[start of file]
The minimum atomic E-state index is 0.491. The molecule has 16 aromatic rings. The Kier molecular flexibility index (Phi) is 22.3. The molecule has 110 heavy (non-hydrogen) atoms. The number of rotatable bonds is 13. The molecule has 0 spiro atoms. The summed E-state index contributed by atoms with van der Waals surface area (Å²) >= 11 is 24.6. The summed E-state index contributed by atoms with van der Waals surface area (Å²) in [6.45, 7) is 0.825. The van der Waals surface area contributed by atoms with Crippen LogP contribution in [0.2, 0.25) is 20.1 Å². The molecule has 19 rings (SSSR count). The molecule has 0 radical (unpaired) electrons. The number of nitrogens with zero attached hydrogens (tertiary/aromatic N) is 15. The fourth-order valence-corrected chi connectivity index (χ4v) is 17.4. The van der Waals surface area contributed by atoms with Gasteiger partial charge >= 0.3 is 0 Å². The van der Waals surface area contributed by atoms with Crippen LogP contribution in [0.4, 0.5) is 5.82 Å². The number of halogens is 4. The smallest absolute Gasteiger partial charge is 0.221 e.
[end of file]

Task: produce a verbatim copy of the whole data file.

The minimum atomic E-state index is 0.491. The molecule has 16 aromatic rings. The Kier molecular flexibility index (Phi) is 22.3. The molecule has 110 heavy (non-hydrogen) atoms. The number of rotatable bonds is 13. The molecule has 0 spiro atoms. The summed E-state index contributed by atoms with van der Waals surface area (Å²) >= 11 is 24.6. The summed E-state index contributed by atoms with van der Waals surface area (Å²) in [6.45, 7) is 0.825. The van der Waals surface area contributed by atoms with Crippen LogP contribution in [0.2, 0.25) is 20.1 Å². The molecule has 19 rings (SSSR count). The molecule has 0 radical (unpaired) electrons. The number of nitrogens with zero attached hydrogens (tertiary/aromatic N) is 15. The fourth-order valence-corrected chi connectivity index (χ4v) is 17.4. The van der Waals surface area contributed by atoms with Gasteiger partial charge >= 0.3 is 0 Å². The van der Waals surface area contributed by atoms with Crippen LogP contribution in [0.4, 0.5) is 5.82 Å². The number of halogens is 4. The smallest absolute Gasteiger partial charge is 0.221 e.